In terms of it being rarefied, when you are building in a context like Magdalene, there is a certain expenditure that you will have to have to be able to build. If you are building besides the Pepys Library in the middle of a college that dates to the 14th century, there’s an investment in a craft tradition that will be required of you by the public. That is through the planning process, Historic England, through the demands of conservation and so on. There is a public appetite for their historic places to remain in their integrity, to communicate meaning and a sense of tradition and continuity with the past.

Having said that, the architecture of our office does not depend on large sums of money. We have been on the Stirling Prize shortlist for low-cost housing with Peabody. The same principles were applied to that project. A good architect is going to be able to work with any reasonable budget. As a practice we don’t aspire to be part of a rarefied world. We do a lot of projects for faith communities, educational institutions, museums and places that care about interpretation. I think the reason we inhabit that world is that I have a strong conviction that buildings are receptacles and communicators at a deep, almost subliminal level of strong cultural values.

How will you celebrate the win with your practice?

We will celebrate together! Magdalene library is something that has bubbled up to the surface, but as a team around us there are all these other projects that have the same passion and integrity. What we would want is to get them all together, and I suspect that when we find the right venue we will have a very big party.

This prize is named after James Stirling, who designed one of his most famous buildings for the University of Cambridge. How do you think as a university client, as a college client, Cambridge has changed since the History Faculty building?

The trinity of buildings that Stirling did, Leicester Engineering Building, Oxford Florey Building and Cambridge History Faculty, are extraordinarily daring experiments in an architectural idea. There must have been an extraordinary liberty given to Stirling, and it probably belonged to an era when the figure of the architect was understood differently. I think much more direct agency was given. You feel that these pieces have a powerful sense of almost uninterrupted creation by the architect almost as individual author. I think that when you work for colleges now it’s a different world. And colleges are different from the university. We were cross-examined on every single aspect of that building. An architect that works for a college has to be able to sit at quite long meetings with serious academics who will grill them to exhaustion on every detail. What’s nice about it is that if you can justify it, they are academics they will say ‘well yes, he’s justified it, go ahead’. There’s a different model of authorship in that; the panache of the individual great creator versus the architectural practice as a team that’s involved in incredibly complex negotiations with the college, stakeholders, city, Historic England.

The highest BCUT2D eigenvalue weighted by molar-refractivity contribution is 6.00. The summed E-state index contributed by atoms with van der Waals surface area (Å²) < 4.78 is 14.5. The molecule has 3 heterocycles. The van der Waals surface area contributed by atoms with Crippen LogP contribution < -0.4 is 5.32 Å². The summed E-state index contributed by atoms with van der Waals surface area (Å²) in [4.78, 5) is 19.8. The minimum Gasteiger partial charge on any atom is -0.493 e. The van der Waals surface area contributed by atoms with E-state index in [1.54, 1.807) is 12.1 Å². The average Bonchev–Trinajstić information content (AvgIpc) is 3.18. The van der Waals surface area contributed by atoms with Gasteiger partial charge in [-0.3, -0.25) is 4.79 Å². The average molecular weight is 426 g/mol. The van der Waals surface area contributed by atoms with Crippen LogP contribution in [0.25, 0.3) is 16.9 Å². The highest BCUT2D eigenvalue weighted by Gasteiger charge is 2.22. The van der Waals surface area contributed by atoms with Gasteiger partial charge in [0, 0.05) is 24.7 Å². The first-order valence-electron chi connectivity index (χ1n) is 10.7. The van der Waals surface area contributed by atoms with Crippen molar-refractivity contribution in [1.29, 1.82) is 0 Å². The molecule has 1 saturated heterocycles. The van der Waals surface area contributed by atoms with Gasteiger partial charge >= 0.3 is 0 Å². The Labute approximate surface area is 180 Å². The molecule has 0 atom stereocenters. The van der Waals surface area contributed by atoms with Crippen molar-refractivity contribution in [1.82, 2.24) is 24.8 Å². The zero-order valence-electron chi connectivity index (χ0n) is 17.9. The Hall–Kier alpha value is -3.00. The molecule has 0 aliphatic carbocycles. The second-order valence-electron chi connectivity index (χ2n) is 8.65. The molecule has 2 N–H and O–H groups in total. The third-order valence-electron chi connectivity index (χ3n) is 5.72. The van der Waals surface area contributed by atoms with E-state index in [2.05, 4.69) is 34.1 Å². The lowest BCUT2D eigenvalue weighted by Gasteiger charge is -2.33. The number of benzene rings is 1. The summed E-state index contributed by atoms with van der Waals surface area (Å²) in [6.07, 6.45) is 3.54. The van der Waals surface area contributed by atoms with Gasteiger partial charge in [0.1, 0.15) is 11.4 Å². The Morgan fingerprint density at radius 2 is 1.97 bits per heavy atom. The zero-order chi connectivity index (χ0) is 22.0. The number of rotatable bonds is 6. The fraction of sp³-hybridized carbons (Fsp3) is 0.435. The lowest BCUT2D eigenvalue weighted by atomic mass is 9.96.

The other thing about Stirling is that his buildings have that extraordinary sense of being clipped together from building systems, huge curtain walling and so on, but our buildings come from a different tradition where everything is made from either a tree or a rock, it’s put together, crafted in a different kind of way. That’s more to do with us than the colleges, I suspect.

What other exciting projects are you working on right now?

The difficulty with that is there’s a new thing now where you aren’t allowed to say what projects you are working on. We are designing a new museum in Leiden in the Netherlands on a very interesting site that has got classic buildings from the Amsterdam school and baroque buildings from the 17th and 18th century. We’re adding new architecture to create a new museum there. That’s a lovely project that continues the same kind of tradition.

Click here to read Jan-Carlos Kucharek's review of The New Library, Magdalene College